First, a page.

In the ninth episode of the seventh season of Voyager, the crew receives a distress call from a surprising source. Intrigued? Then it’s time for Mark to watch Star Trek.
Ah, now this is more like it! If the past few episodes have felt a little weak, then this feels like a proper chance for Voyager to explore something that’s meatier. The mystery of the massacre of a bunch of Hirogen in one of their hunting facilities gives way to a conflict about the nature of personhood and identity and IT’S MESSY AND COMPLICATED AND VIOLENT AND yes, thank you, Voyager.
I say that because I like stories about people who do messy, dramatic things because they fiercely believe in something. After over six seasons of the Doctor’s struggles with humanity, he’s placed in a situation that demands he think about his place within his world. At the start of “Flesh and Blood,” it made sense, then, that he wouldn’t question his relationship to the people on Voyager. Indeed, when he discovers that the holograms that the Hirogen created have become more skilled than their creators, he’s sort of sympathetic, but he still can’t get past being kidnapped by them. He does his duty and helps repair the broken holograms, but is he all that interested in their quest for independence?
It’s complicated, and that’s why the first half of this story is so entertaining to watch. While the Doctor is coping with his predicament on the holograms’ ship, Voyager is dealing with the problem from the other side of things. For them, and especially Janeway, this is a story of complicity and accountability. Back during season four, the Hirogen were given hologram technology to hopefully counter their use of living people in their hunting scenarios. Oh, how that backfired. I DARESAY THIS IS THE BIGGEST BACKFIRE IN THE SHOW’S HISTORY. See, because the Hirogen want difficult hunts, they took the technology that Voyager gave them and constructed holograms that could adapt. What happened after each death? Those holograms got smarter, so much so that THEY ENDED UP TAKING OVER THE HOLO-PROGRAM. They killed all the Hirogen but one, and then ESCAPED.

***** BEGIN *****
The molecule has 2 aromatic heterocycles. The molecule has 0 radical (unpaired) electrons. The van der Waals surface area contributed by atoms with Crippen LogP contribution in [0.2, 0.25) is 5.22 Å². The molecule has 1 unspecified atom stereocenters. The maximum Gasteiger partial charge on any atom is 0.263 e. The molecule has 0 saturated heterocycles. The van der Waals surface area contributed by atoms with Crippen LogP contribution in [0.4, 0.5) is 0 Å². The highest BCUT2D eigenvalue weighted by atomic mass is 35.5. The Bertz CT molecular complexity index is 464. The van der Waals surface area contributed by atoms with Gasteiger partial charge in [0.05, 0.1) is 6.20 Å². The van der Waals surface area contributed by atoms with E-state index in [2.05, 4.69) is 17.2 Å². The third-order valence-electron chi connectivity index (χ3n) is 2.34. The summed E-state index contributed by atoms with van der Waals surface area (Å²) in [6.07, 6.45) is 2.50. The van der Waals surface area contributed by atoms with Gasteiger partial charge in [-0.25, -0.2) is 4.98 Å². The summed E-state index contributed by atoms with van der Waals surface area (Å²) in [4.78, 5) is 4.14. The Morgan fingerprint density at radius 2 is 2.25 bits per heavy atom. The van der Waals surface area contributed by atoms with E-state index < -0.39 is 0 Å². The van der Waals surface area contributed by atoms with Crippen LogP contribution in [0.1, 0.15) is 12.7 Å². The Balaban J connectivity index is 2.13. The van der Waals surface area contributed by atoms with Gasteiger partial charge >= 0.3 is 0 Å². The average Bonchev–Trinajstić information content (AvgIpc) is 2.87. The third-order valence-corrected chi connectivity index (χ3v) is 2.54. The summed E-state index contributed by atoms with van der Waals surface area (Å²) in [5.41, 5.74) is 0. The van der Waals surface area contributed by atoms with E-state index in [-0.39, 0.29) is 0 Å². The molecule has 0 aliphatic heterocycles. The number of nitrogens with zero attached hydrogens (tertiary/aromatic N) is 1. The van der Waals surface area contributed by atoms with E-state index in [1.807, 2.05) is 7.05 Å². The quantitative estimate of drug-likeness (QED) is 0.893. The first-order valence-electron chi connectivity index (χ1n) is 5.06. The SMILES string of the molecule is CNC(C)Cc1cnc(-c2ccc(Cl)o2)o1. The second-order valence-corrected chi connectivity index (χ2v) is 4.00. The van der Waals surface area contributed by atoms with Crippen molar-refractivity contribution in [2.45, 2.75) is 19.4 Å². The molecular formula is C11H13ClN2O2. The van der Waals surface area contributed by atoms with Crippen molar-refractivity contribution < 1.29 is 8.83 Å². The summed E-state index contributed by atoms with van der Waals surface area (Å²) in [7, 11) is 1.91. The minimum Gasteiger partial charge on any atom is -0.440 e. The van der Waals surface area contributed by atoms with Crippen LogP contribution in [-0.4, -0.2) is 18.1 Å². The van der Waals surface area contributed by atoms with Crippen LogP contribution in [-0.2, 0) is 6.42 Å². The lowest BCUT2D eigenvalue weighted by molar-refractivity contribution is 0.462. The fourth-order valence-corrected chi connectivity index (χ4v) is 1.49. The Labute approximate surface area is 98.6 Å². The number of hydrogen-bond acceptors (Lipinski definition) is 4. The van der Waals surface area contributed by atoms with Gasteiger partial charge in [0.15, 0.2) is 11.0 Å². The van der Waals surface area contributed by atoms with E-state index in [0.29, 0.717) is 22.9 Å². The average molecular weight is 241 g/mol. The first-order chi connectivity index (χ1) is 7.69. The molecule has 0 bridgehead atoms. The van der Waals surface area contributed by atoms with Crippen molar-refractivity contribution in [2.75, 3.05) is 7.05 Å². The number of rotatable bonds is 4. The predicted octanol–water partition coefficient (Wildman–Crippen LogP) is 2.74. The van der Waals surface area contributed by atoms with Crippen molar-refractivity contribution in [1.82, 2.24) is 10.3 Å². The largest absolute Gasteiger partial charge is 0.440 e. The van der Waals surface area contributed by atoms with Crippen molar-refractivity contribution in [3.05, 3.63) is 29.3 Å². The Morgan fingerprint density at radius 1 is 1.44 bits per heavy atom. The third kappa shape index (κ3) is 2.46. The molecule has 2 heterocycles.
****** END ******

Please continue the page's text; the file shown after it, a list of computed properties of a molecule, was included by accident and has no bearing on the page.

It’s here that I find myself siding more with the holograms than anyone else. They got free from a scenario in which they were murdered over and over again. Of course, Janeway doesn’t know that the Hirogen programmed them so that they’d feel every bit of suffering that was inflicted on them. But she’s also of the mind that, in the end, they’re holograms. They can be deactivated and dealt with later. I get why she’s pragmatic about this; it’s not personal for her. She’s looking to resolve this conflict in the quickest way possible while keeping the Hirogen on her good side.
But at what cost? Because of the detailed and complex programming these holograms got, they advanced beyond code. It makes perfect sense to me that the Doctor would come to empathize with them, and I’d theorize that this would have occurred even if they hadn’t forced him to endure one of their simulations. Thus, as upsetting as it was to watch him disobey Janeway, the show had already established his morals. They’d already done the work to build this kind of motivation into his character. Kidnapping B’Elanna after hurting her… yeah, I imagine the Doctor is going to have a huge problem with this. I’m totally interested in seeing if the writers acknowledge that regardless of his support, the Doctor still has different opinions on non-holographic life as these holograms do.
Still! This was a great set-up that pulls off a number of risky things in very little time. I can’t wait to see how it’s resolved.
The video for “Flesh and Blood, Part I” can be downloaded here for $0.99.
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